Photo credit: A.J.Plumptre/WCS
By Robin McKie
Vaccine campaigns to protect wild chimpanzees, gorillas and orang-utans could be the only hope of preventing the planet’s remaining great apes from suffering catastrophic population crashes, scientists have warned.
They say that recent surveys of several populations of great apes have revealed devastating drops in numbers and that protective steps must now be taken as a matter of urgency.
One report, published last week, revealed that numbers of Grauer’s gorilla, the largest of all the great apes, had plunged from 17,000 to fewer than 4,000 over the past 20 years. Other reports have said that devastating forest fires in Indonesia, in addition to the spread of palm oil plantations, have wiped out thousands of square miles of rainforest, the home of the orang-utan. Again, species numbers have plummeted.
“Several factors are involved in the terrible losses that are occurring in our fellow great apes,” said Peter Walsh, a primate ecologist at Cambridge. “However, diseases – some spread by humans – are the ones that we can do most about in the short term.”
Three main human-induced impacts are blamed for the devastation of great ape numbers in recent years:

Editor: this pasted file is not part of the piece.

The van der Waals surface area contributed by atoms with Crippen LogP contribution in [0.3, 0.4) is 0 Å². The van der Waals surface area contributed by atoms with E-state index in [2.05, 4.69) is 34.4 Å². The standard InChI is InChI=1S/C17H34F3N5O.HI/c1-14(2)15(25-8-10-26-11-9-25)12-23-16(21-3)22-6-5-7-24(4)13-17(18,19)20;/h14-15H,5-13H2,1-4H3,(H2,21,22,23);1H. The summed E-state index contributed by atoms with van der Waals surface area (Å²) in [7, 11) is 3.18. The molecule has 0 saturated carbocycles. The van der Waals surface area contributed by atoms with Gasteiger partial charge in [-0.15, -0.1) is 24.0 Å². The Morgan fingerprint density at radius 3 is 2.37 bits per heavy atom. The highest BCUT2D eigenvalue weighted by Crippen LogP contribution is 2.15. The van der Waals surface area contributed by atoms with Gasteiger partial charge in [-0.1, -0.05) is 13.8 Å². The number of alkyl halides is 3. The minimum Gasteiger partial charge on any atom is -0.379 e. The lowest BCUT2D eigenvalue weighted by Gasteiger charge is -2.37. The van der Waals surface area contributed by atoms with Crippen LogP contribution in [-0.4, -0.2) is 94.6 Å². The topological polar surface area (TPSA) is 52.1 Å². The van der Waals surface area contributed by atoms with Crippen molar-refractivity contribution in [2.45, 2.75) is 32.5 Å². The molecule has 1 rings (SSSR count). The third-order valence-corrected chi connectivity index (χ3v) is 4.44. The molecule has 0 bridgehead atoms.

■ Habitat loss. Swaths of jungle in Asia have been turned to palm oil plantations and have brought the orang-utan to the edge of extinction in many areas. Now oil companies are eyeing up central Africa for similar treatment;
■ Bushmeat. Eating chimpanzee and gorilla meat has become a widespread source of protein in several countries in central Africa and has depleted numbers further;
■ Disease. Epidemics such as Ebola fever have affected humans, but also chimps and gorillas. The latter suffered a death toll of tens of thousands during the last outbreak.
In addition, the sale of baby chimps and gorillas to China – where they are being bought as pets – has emerged as a new threat in the past few years.
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